How should we speak of the dead?
A Montreal website put the question to me last week:
Journalist David Frum faced this dilemma when he wrote about American publisher Andrew Breitbart, who died on March 1, 2012. In an article in the Daily Beast, Frum wrote, “To speak only ‘good’ of Andrew Breitbart would be to miss the story and indeed to misunderstand the man.” While Frum outlined many of his subject’s positive traits, he also spoke of the “poisonous” impact the man’s actions had on American media and politics.
In an interview with OpenFile, Frum said he considered very hard how to speak about Breitbart. “When you write about someone who has recently died, you must be conscious that among those who will read it are people who are grieving,” he said. “You must never lose sight of that fact.”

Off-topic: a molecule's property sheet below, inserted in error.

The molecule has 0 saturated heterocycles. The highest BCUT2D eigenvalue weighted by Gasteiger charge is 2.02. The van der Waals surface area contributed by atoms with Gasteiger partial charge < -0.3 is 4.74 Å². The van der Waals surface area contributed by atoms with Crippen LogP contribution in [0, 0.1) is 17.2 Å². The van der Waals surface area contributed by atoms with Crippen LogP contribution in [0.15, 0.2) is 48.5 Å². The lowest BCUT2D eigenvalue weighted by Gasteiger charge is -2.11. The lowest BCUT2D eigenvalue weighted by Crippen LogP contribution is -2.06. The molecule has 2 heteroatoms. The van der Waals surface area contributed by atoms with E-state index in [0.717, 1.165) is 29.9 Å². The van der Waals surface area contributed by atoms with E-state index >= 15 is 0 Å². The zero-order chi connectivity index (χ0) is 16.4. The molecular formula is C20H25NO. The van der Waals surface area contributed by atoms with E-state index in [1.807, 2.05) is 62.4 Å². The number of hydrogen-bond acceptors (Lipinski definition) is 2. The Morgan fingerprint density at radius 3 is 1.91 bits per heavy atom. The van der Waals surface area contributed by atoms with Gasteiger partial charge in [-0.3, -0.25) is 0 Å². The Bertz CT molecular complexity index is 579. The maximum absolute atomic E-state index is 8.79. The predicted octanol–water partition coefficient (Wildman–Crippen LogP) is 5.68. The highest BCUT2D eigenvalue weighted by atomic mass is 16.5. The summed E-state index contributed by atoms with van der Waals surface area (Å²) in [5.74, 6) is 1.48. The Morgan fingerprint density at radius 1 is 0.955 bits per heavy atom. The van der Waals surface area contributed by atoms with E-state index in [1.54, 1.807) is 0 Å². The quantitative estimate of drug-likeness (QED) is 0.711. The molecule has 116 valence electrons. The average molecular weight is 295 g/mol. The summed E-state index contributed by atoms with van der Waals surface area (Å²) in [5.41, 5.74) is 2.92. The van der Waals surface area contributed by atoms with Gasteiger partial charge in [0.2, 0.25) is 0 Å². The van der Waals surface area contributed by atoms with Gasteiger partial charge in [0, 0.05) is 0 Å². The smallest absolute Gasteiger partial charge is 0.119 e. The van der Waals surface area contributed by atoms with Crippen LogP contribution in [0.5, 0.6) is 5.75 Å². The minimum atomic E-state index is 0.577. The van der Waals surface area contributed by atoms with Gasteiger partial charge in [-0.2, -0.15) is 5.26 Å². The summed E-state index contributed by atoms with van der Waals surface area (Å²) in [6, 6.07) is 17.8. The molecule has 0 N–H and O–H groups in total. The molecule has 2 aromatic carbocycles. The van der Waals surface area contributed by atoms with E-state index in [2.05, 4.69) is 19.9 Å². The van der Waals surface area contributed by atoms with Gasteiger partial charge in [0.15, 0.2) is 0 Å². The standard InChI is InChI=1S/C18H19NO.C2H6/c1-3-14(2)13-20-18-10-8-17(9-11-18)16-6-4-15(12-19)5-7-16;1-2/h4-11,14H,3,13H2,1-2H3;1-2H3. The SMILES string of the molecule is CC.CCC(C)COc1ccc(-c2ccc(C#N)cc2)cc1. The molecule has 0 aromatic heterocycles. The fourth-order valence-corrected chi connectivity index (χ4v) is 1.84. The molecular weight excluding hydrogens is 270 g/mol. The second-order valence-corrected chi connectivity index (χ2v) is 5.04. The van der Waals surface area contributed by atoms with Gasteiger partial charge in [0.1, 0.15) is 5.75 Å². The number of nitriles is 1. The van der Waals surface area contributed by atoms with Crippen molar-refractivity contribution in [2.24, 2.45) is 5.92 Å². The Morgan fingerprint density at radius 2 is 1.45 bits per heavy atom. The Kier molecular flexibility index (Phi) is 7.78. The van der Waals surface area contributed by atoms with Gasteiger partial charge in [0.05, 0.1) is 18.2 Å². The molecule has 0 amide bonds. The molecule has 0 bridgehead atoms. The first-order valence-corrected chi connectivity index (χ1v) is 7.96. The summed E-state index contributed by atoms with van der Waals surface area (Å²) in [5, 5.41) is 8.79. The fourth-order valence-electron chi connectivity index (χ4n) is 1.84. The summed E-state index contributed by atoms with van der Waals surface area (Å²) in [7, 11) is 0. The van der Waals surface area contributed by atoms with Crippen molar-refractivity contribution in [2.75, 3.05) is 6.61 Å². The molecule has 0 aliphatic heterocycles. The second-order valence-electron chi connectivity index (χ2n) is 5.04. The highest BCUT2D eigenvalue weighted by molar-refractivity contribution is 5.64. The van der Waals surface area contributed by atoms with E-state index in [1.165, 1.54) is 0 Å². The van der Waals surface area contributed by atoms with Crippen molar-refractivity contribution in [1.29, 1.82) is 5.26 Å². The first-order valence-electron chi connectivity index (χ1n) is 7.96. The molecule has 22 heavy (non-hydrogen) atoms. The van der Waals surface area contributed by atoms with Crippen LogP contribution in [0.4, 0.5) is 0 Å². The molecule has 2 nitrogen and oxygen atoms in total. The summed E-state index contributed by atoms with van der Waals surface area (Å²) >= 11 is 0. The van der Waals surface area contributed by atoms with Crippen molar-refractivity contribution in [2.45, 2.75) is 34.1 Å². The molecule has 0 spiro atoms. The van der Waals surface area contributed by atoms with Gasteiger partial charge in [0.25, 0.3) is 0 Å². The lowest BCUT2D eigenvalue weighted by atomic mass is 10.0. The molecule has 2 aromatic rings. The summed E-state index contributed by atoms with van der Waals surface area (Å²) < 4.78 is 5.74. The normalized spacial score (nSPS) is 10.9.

He believes that mockery, disparagement, or airing personal grudges are never appropriate. The challenge, he said, is when discussing the public record of someone in public life. For example, if you’re talking about a CEO whose mismanagement drove a company to bankruptcy, or a general whose mistake caused the loss of an important battle, the truth has to be acknowledged.
“At the hour of death, we want to do justice,” said Frum. “Most people’s record is mixed.”